Barbour farm
Barbour’s barn with solar panels covering the roof. (Photo credit: Barbour Grass-fed Beef / Facebook)

On Ted Barbour’s Pennsylvania farm, beef cattle graze on grassy hills. Behind them sits an almost 100-year-old barn with solar panels covering the roof.

Barbour’s decision in 2010 to go solar was part of a larger effort to farm sustainably. He does not use pesticides, synthetic fertilizers, or growth hormones on the farm. And he rotates the cattle through his fields to avoid over-grazing.

But investing in solar also made financial sense.

Barbour: “Our return on investment with the tax credits and so forth was about 4 and a half years.”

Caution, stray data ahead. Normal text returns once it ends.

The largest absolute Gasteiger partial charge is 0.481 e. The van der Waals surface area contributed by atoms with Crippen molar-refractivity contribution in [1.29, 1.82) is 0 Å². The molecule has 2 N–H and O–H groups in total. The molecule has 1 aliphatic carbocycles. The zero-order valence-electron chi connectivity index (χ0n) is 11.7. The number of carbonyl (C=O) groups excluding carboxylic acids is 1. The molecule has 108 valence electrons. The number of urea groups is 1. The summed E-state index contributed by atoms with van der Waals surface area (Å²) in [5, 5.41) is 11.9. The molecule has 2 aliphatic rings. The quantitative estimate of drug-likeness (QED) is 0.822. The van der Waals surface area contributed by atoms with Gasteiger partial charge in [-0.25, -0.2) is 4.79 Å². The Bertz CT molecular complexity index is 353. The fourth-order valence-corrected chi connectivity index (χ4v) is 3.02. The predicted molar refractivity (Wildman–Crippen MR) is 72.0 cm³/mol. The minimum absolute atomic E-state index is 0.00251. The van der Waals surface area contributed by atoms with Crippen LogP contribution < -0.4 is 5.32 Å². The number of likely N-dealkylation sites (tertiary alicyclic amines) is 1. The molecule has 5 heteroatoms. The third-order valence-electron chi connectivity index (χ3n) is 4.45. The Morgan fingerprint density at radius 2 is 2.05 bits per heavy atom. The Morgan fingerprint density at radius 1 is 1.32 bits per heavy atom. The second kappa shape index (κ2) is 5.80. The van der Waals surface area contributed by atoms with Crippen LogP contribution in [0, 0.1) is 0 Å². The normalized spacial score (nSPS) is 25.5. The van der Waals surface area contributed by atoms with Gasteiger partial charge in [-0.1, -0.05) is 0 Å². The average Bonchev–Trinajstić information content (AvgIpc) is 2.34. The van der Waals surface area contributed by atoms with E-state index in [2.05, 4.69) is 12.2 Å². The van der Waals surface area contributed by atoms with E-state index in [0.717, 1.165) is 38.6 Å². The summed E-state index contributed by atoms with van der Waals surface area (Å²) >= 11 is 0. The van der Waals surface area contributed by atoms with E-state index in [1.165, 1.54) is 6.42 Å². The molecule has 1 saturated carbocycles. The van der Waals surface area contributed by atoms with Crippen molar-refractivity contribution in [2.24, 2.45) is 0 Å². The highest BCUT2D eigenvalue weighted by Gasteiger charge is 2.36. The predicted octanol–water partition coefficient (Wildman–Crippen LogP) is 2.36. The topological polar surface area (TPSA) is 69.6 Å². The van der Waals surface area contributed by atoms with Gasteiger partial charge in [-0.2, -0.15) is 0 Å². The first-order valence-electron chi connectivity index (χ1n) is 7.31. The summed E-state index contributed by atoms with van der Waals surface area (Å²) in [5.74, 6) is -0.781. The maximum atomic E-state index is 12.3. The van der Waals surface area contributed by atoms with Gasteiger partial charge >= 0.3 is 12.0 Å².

Today, the system offsets much of the farm’s energy use. And when it generates more electricity than the farm uses, the extra is sold back to the grid.

Barbour: “I don’t apologize for saying that one of the components of sustainability is profitability. Because if you can’t make a profit, you can’t sustain yourself.”

Barbour says the solar array is not only a smart financial investment, it’s also good marketing. It shows consumers that he’s committed to protecting the environment and reducing the farm’s carbon footprint.

Barbour: “Customers come to our farm to purchase their beef, and it’s good to show not just the cattle and the beef, but the fact we’re doing things in a sustainable way.”

So he says solar has been good for both the climate and his bottom line.

Reporting credit: ChavoBart Digital Media.

Topics: Food & Agriculture, Jobs & Economy